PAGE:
The Earth of the early Archean (4,000 to 2,500 million years ago) may have had a different tectonic style. During this time, the Earth's crust cooled enough that rocks and continental plates began to form. Some scientists think because the Earth was hotter, that plate tectonic activity was more vigorous than it is today, resulting in a much greater rate of recycling of crustal material. This may have prevented cratonisation and continent formation until the mantle cooled and convection slowed down. Others argue that the subcontinental lithospheric mantle is too buoyant to subduct and that the lack of Archean rocks is a function of erosion and subsequent tectonic events.
Earth was initially molten due to extreme volcanism and frequent collisions with other bodies. Eventually, the outer layer of the planet cooled to form a solid crust when water began accumulating in the atmosphere. Outgassing and volcanic activity produced the primordial atmosphere. Condensing water vapor, augmented by ice delivered from comets, produced the oceans.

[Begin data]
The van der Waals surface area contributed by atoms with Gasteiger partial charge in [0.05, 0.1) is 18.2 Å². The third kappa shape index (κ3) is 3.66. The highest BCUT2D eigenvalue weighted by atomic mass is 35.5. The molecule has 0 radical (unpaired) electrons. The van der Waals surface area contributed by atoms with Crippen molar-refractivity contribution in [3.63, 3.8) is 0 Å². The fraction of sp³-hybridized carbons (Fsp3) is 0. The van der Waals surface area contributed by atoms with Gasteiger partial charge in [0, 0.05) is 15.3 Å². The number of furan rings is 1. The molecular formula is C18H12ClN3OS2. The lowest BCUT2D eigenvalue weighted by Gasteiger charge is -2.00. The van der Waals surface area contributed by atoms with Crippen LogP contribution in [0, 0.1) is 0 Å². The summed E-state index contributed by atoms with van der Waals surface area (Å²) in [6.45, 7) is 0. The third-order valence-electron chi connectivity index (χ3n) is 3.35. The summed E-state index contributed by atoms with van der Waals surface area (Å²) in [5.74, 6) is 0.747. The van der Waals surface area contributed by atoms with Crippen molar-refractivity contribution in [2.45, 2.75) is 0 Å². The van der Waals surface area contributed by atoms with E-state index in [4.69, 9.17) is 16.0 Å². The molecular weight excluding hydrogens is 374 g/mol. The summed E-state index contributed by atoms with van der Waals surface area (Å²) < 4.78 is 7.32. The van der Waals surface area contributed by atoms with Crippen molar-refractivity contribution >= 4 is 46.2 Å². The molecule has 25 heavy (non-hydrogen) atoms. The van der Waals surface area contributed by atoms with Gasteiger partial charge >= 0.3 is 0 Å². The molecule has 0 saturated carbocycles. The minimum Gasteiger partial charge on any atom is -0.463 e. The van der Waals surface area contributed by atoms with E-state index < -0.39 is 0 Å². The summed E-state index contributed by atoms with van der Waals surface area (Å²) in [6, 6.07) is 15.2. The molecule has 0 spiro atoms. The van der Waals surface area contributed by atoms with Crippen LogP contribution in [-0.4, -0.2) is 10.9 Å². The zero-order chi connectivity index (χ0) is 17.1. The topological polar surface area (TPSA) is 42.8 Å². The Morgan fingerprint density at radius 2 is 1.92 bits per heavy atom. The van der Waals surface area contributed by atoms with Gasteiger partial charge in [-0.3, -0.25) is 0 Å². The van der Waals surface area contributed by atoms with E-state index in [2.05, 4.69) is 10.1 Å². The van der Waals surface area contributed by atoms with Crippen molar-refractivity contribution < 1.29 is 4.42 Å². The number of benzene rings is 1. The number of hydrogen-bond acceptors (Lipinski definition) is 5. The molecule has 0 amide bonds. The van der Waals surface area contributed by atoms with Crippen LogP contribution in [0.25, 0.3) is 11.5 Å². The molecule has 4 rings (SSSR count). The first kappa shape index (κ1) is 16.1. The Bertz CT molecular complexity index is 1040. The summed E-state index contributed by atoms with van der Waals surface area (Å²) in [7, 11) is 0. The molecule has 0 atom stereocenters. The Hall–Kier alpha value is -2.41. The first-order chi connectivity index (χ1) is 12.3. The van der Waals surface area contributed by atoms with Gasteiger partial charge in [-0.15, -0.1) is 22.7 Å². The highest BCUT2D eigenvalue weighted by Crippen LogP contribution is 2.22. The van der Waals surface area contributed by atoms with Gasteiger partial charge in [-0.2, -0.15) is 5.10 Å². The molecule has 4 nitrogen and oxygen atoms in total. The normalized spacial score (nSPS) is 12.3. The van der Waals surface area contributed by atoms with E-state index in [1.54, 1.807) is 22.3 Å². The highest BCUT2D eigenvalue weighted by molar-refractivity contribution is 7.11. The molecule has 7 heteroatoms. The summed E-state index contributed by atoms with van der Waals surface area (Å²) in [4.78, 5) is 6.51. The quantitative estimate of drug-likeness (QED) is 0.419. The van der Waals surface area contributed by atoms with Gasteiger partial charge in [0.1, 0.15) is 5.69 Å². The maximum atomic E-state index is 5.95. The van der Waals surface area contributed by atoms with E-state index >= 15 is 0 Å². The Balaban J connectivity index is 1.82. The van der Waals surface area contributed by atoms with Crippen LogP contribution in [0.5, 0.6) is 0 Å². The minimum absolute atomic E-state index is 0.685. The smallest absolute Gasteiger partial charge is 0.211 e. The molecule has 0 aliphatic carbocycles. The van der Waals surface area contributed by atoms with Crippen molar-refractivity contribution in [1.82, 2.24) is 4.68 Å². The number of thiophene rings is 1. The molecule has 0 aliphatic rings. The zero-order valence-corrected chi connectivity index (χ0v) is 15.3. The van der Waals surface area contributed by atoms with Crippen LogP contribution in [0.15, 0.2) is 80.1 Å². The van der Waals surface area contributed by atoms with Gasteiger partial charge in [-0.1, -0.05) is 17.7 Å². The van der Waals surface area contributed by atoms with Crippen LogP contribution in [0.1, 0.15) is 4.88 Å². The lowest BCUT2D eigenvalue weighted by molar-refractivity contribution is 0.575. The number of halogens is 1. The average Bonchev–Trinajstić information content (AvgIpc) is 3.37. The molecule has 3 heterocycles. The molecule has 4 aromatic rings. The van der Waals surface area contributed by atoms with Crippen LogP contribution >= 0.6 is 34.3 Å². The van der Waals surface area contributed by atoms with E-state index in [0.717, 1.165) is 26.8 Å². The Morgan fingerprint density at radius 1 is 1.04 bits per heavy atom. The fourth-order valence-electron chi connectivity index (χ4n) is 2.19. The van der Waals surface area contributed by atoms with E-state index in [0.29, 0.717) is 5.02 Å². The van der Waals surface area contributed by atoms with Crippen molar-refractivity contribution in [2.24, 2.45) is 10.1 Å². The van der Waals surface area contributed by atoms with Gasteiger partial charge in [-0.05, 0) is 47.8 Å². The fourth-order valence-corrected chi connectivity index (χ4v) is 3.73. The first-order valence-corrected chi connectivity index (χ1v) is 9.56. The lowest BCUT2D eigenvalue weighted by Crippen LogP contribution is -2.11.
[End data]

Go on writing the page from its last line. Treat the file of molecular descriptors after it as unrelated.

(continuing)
This image explores these ideas as I thought about the make up the the geological area in Watchet and the ways in which the Earth was produced, leading to ideas on the importance of Volcanoes and their contributing effect to the atmosphere and to climate changes throughout the ages. Through the work this lead to ideas exploring the role of rocks in theiir mineral content and their contribution to early forms of life in the form of plants due to the mineral and bacterial content of their composition.
This print uses the local rocks found in and around Watchet, Somerset.
Handmade Printing Ink made from Watchet Rocks, Medium, Linseed Oil, Dammar Varnish, Cartridge Paper.